Your opinions needed

Currently, I am working at a large corporation (fortune 100). The benefits are great, the pay is good, and my title is Investment Analyst. Currently, I oversee ~$2.5B in cash and ~$1B in retirement funds. The downside is that I feel completely underused. I’m buying T-bills and money funds. The firm has never heard of asset allocation or diversification, and is totally afraid of any risk outside of Treasuries. There is an opening at a local public body to manage their funds. I’m looking for feedback from those who have worked in the public sector. What’s the culture like? Is it more BS? I’m guessing that it is, but want to confirm this before I send in my resume. I’m planning on sitting for Level 1 in December. I already have my MBA and 5+ years of experience managing money. There are not very many opportunities in my area to manage investments, so I was thinking this might be a good place to park myself for a couple of years while I sit for the exams. Thanks in advance.

I have no experience in the public sector, but that just sounds like a bad move to me. I think you might have a hard time coming back in to the private sector at a later time after making the transition.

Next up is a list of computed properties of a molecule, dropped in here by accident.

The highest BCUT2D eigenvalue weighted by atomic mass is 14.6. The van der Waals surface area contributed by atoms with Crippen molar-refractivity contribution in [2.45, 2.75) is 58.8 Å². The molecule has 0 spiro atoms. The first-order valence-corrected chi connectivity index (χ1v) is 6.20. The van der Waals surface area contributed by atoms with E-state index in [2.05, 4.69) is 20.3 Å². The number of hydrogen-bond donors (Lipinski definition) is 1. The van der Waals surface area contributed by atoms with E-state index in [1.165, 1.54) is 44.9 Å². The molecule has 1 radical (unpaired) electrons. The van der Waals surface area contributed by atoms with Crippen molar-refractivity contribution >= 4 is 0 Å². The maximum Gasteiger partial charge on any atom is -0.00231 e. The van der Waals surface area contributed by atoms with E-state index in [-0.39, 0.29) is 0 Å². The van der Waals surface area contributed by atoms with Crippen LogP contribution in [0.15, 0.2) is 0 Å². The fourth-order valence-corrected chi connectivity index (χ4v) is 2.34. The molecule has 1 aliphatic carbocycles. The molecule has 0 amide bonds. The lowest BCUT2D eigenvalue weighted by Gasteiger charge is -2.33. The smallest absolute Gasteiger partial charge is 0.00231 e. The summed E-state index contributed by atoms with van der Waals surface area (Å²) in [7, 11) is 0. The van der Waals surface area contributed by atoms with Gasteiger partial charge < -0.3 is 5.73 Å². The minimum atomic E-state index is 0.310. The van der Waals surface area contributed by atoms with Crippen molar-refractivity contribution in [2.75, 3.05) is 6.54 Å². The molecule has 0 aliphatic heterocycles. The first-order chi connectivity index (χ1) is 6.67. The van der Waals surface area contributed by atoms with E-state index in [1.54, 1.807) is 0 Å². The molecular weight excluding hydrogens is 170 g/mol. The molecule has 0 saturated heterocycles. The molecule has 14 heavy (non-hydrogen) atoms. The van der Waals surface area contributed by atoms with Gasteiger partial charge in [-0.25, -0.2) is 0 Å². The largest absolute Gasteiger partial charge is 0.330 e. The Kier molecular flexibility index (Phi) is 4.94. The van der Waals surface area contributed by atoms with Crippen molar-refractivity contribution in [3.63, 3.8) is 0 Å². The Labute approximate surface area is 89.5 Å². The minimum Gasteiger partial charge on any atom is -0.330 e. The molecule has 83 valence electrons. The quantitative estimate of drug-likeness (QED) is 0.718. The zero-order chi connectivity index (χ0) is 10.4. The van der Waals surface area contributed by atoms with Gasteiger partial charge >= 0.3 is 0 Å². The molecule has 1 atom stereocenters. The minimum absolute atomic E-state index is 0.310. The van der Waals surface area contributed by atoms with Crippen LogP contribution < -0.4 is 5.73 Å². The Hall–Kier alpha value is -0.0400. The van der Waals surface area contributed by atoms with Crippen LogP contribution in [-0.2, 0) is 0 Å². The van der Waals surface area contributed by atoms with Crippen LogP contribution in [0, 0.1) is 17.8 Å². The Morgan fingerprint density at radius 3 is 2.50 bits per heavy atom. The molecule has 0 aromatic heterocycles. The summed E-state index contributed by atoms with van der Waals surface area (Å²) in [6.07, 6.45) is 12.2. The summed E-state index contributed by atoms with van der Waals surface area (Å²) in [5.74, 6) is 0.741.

well, good luck pitching your treasurer on increasing credit risk in your funds after 2H07! their strategy probably outperformed, you should be happy they didn’t let you buy ABCP! trust me. can’t help you on the public sector question though, sorry.

ABCP is statistically almost as low risk as AAAA++++. Almost…

Big Nodge, Thanks for the feedback. However, I was never one of those who drank the coolaid with ABSCP. I’ve always managed by the mantra that if you can’t explain it to your investment committee, you shouldn’t buy it. Too bad the managers of the Florida State Pool didn’t take the same approach. Your point about the conservative strategy is well taken. Treasuries certainly have outperformed, especially with the stock market selling off on the jobs data today. But I would imagine that many Corporates that have both duration and credit constraints will be hurt with the Fed lowering rates in the near-term, as expected interest income decreases and budgets are hurt as a result. IMHO, now is the time to be looking at high quality corporate debt (A+ or better) and/or callable agencies to increase yields, seeing as how spreads have widened out from their lows. Your thoughts?